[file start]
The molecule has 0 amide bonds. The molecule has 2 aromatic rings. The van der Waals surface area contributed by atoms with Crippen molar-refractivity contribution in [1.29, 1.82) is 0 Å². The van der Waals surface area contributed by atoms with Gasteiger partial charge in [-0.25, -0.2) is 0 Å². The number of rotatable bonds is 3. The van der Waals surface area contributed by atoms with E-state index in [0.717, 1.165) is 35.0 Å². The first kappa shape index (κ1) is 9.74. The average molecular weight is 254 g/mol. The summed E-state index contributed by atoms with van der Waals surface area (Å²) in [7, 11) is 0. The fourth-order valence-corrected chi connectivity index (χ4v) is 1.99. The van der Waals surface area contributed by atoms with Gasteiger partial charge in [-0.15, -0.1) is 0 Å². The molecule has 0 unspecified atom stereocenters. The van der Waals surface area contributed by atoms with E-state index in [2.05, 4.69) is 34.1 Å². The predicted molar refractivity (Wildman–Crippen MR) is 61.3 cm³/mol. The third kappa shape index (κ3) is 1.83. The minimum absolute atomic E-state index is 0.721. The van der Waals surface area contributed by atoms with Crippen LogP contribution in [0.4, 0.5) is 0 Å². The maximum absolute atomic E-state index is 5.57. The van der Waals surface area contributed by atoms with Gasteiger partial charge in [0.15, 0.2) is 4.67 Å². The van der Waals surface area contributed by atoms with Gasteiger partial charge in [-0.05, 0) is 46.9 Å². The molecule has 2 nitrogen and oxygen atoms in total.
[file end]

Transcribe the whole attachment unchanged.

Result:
The molecule has 0 amide bonds. The molecule has 2 aromatic rings. The van der Waals surface area contributed by atoms with Crippen molar-refractivity contribution in [1.29, 1.82) is 0 Å². The van der Waals surface area contributed by atoms with Gasteiger partial charge in [-0.25, -0.2) is 0 Å². The number of rotatable bonds is 3. The van der Waals surface area contributed by atoms with E-state index in [0.717, 1.165) is 35.0 Å². The first kappa shape index (κ1) is 9.74. The average molecular weight is 254 g/mol. The summed E-state index contributed by atoms with van der Waals surface area (Å²) in [7, 11) is 0. The fourth-order valence-corrected chi connectivity index (χ4v) is 1.99. The van der Waals surface area contributed by atoms with Gasteiger partial charge in [-0.15, -0.1) is 0 Å². The molecule has 0 unspecified atom stereocenters. The van der Waals surface area contributed by atoms with E-state index in [2.05, 4.69) is 34.1 Å². The predicted molar refractivity (Wildman–Crippen MR) is 61.3 cm³/mol. The third kappa shape index (κ3) is 1.83. The minimum absolute atomic E-state index is 0.721. The van der Waals surface area contributed by atoms with Crippen LogP contribution in [0.4, 0.5) is 0 Å². The maximum absolute atomic E-state index is 5.57. The van der Waals surface area contributed by atoms with Gasteiger partial charge in [0.15, 0.2) is 4.67 Å². The van der Waals surface area contributed by atoms with Gasteiger partial charge in [-0.05, 0) is 46.9 Å². The molecule has 2 nitrogen and oxygen atoms in total.